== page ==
The Boston Red Sox announced Tuesday that, prior to Friday night’s game at Fenway Park against the New York Yankees, the team will retire number 6 in honor of former shortstop Johnny Pesky, whose name has been synonymous with the club for decades since lacing up his cleats as a rookie in 1942. With his number posted on the façade above the right field grandstand, Pesky will join Bobby Doerr (1), Joe Cronin (4), Carl Yastrzemski (8), Ted Williams (9), Carlton Fisk (27), and Jackie Robinson (42) as the only players to have received this honor from the club. The honor will also be made one day before the legendary Red Sox figure celebrates his 89th birthday.
The move came as a surprise for most familiar with Boston’s long-standing policy for awarding this honor. Until yesterday, numbers have only been retired by the Red Sox if a player spends at least ten seasons in Boston and is then elected to the National Baseball Hall of Fame in Cooperstown. (Media outlets continue to state that a third criterion – a player had to finish his playing career with Boston – needed to be met. However, this was dropped to allow Fisk to have his number retired even though he spent the second half of his career in Chicago with the White Sox. A quick check of the official policy at redsox.com confirms this.) Team president Larry Lucchino, in acknowledging that an exception was being made in this instance, stated:
We inherited a set a rules that applied to this question of retiring numbers and we have looked at that and considered that to be useful but as guidelines rather than firm rules… Johnny Pesky’s career cries out as exceptional and its length of term and the versatility of his contributions – on the field, off the field, in the dugout, etc. – are such that we considered Johnny a worthy exception to the rules that were set down before.
As a rookie in 1942, the 22-year-old shortstop amassed an eye-popping 205 hits, tops in the majors, and batted .331, second only to teammate Ted Williams; his efforts were enough to place him third in voting for the American League MVP. After putting his career on hold and serving in the Navy for three years during World War II, Pesky returned in 1946 along with fellow veterans Williams and Dom DiMaggio to help his team finish first in the American League with a record of 104-50. His time away from the diamond had not diminished his abilities; he led the league with 208 hits and batted .335 that season, the third best average in the American League, to finish fourth in the MVP vote. In eight seasons with Boston, he batted .313 and amassed 1227 hits.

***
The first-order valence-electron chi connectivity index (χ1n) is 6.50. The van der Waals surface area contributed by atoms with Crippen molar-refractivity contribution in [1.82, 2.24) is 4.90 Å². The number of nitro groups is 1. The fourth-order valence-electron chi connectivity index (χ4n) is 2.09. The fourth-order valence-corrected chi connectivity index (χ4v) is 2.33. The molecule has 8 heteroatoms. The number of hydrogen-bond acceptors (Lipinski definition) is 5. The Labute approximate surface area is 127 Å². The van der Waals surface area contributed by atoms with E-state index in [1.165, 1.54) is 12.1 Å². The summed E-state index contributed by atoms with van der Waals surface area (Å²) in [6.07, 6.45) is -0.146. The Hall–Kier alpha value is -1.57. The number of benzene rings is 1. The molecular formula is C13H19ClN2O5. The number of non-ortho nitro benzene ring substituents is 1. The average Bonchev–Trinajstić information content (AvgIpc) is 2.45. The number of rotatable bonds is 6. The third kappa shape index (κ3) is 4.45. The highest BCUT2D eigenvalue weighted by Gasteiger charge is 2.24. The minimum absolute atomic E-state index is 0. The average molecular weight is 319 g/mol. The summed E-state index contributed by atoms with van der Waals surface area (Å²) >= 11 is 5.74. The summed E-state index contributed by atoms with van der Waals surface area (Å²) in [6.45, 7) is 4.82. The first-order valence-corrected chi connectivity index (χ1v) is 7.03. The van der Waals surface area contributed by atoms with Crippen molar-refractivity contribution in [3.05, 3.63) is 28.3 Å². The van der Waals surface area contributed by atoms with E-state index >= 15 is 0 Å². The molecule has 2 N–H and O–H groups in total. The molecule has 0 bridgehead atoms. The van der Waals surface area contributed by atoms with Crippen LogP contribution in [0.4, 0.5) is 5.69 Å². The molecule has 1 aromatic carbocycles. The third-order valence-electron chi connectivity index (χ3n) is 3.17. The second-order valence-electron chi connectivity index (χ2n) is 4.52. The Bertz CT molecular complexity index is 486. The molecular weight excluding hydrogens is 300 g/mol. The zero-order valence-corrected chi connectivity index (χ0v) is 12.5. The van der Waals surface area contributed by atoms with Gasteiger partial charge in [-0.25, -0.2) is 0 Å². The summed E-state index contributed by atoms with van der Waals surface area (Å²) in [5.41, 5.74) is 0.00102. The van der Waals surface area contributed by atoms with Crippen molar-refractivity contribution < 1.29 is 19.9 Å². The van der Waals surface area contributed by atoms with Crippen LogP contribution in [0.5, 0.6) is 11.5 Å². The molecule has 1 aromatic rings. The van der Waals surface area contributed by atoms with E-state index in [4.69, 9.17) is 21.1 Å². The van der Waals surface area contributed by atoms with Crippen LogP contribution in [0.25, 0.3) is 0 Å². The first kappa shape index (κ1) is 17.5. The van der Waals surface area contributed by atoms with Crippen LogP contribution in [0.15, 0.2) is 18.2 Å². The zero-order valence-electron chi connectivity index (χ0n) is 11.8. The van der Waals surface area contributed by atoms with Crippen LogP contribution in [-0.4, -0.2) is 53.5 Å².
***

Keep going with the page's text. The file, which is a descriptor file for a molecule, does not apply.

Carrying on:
Since the end of his playing career in 1954, he has served in several capacities for the club, including stints as manager, broadcaster, coach, and scout. These days, he continues to serve as a special instructor and as an unofficial club ambassador, well-regarded today by fans young and old. He also has the distinction of having a Fenway Park feature, the right field foul pole, affectionately named “the Pesky Pole” in his honor.
Regarding the announcement, a clearly-humbled Pesky said:
I’m very flattered about the whole thing because I didn’t think I was in the Ted Williams or Bobby Doerr class. I played with some good guys and I’m quite flattered by this announcement and I’m really going to enjoy it.
,  Sox to retire Pesky’s number Friday. Boston.com, 23 September 2008.